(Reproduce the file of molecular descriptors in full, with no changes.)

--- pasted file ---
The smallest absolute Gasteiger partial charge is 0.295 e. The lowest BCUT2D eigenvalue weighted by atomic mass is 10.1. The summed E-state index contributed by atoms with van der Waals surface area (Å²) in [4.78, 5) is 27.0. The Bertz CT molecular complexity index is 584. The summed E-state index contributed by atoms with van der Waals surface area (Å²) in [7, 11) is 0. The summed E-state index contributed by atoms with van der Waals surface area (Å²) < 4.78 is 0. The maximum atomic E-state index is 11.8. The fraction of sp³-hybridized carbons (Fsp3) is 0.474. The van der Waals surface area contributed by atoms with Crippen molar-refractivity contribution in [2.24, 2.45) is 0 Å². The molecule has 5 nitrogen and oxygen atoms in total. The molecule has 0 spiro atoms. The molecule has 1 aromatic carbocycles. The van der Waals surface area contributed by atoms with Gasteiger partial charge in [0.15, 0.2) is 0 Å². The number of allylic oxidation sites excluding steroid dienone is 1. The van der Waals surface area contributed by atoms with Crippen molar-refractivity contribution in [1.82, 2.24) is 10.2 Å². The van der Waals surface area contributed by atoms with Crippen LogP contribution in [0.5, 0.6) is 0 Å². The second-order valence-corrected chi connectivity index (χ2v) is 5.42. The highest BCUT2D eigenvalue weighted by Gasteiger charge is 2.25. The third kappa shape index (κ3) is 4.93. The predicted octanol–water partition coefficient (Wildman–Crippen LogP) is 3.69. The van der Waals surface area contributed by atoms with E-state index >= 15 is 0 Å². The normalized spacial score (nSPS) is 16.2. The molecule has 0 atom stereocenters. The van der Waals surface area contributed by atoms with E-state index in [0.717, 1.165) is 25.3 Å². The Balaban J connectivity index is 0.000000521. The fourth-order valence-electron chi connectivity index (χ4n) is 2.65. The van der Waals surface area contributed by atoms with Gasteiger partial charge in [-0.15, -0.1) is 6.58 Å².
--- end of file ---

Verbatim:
The smallest absolute Gasteiger partial charge is 0.295 e. The lowest BCUT2D eigenvalue weighted by atomic mass is 10.1. The summed E-state index contributed by atoms with van der Waals surface area (Å²) in [4.78, 5) is 27.0. The Bertz CT molecular complexity index is 584. The summed E-state index contributed by atoms with van der Waals surface area (Å²) in [7, 11) is 0. The summed E-state index contributed by atoms with van der Waals surface area (Å²) < 4.78 is 0. The maximum atomic E-state index is 11.8. The fraction of sp³-hybridized carbons (Fsp3) is 0.474. The van der Waals surface area contributed by atoms with Crippen molar-refractivity contribution in [2.24, 2.45) is 0 Å². The molecule has 5 nitrogen and oxygen atoms in total. The molecule has 0 spiro atoms. The molecule has 1 aromatic carbocycles. The van der Waals surface area contributed by atoms with Gasteiger partial charge in [0.15, 0.2) is 0 Å². The number of allylic oxidation sites excluding steroid dienone is 1. The van der Waals surface area contributed by atoms with Crippen molar-refractivity contribution in [1.82, 2.24) is 10.2 Å². The van der Waals surface area contributed by atoms with Crippen LogP contribution in [0.5, 0.6) is 0 Å². The second-order valence-corrected chi connectivity index (χ2v) is 5.42. The highest BCUT2D eigenvalue weighted by Gasteiger charge is 2.25. The third kappa shape index (κ3) is 4.93. The predicted octanol–water partition coefficient (Wildman–Crippen LogP) is 3.69. The van der Waals surface area contributed by atoms with E-state index >= 15 is 0 Å². The normalized spacial score (nSPS) is 16.2. The molecule has 0 atom stereocenters. The van der Waals surface area contributed by atoms with E-state index in [0.717, 1.165) is 25.3 Å². The Balaban J connectivity index is 0.000000521. The fourth-order valence-electron chi connectivity index (χ4n) is 2.65. The van der Waals surface area contributed by atoms with Gasteiger partial charge in [-0.15, -0.1) is 6.58 Å².